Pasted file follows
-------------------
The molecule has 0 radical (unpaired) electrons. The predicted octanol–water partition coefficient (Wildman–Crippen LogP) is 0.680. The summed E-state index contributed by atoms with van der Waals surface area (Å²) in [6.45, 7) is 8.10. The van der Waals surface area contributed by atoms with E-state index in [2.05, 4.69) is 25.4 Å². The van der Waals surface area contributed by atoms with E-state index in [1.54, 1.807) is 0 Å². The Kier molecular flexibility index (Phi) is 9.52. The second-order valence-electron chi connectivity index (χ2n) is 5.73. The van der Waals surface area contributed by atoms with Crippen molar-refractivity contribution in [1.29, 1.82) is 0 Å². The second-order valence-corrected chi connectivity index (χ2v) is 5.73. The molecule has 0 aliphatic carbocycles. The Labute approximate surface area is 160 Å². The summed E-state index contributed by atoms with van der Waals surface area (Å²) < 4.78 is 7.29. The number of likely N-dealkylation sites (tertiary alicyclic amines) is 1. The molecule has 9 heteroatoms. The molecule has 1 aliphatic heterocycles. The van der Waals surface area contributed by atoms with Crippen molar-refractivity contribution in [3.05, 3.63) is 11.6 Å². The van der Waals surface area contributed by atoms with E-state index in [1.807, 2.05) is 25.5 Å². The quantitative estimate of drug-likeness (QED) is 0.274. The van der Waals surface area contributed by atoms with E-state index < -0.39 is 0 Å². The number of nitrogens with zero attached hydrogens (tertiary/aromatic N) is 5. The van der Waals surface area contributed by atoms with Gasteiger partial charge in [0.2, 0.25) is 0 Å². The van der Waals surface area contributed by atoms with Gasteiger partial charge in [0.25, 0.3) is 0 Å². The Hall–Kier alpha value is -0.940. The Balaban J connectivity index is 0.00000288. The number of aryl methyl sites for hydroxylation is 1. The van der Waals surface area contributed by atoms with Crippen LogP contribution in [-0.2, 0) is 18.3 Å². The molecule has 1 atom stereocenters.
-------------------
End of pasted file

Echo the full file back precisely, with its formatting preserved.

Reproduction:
The molecule has 0 radical (unpaired) electrons. The predicted octanol–water partition coefficient (Wildman–Crippen LogP) is 0.680. The summed E-state index contributed by atoms with van der Waals surface area (Å²) in [6.45, 7) is 8.10. The van der Waals surface area contributed by atoms with E-state index in [2.05, 4.69) is 25.4 Å². The van der Waals surface area contributed by atoms with E-state index in [1.54, 1.807) is 0 Å². The Kier molecular flexibility index (Phi) is 9.52. The second-order valence-electron chi connectivity index (χ2n) is 5.73. The van der Waals surface area contributed by atoms with Crippen molar-refractivity contribution in [1.29, 1.82) is 0 Å². The second-order valence-corrected chi connectivity index (χ2v) is 5.73. The molecule has 0 aliphatic carbocycles. The Labute approximate surface area is 160 Å². The summed E-state index contributed by atoms with van der Waals surface area (Å²) < 4.78 is 7.29. The number of likely N-dealkylation sites (tertiary alicyclic amines) is 1. The molecule has 9 heteroatoms. The molecule has 1 aliphatic heterocycles. The van der Waals surface area contributed by atoms with Crippen molar-refractivity contribution in [3.05, 3.63) is 11.6 Å². The van der Waals surface area contributed by atoms with E-state index in [1.807, 2.05) is 25.5 Å². The quantitative estimate of drug-likeness (QED) is 0.274. The van der Waals surface area contributed by atoms with E-state index < -0.39 is 0 Å². The number of nitrogens with zero attached hydrogens (tertiary/aromatic N) is 5. The van der Waals surface area contributed by atoms with Gasteiger partial charge in [0.2, 0.25) is 0 Å². The van der Waals surface area contributed by atoms with Gasteiger partial charge in [0.25, 0.3) is 0 Å². The Hall–Kier alpha value is -0.940. The Balaban J connectivity index is 0.00000288. The number of aryl methyl sites for hydroxylation is 1. The van der Waals surface area contributed by atoms with Crippen LogP contribution in [-0.2, 0) is 18.3 Å². The molecule has 1 atom stereocenters.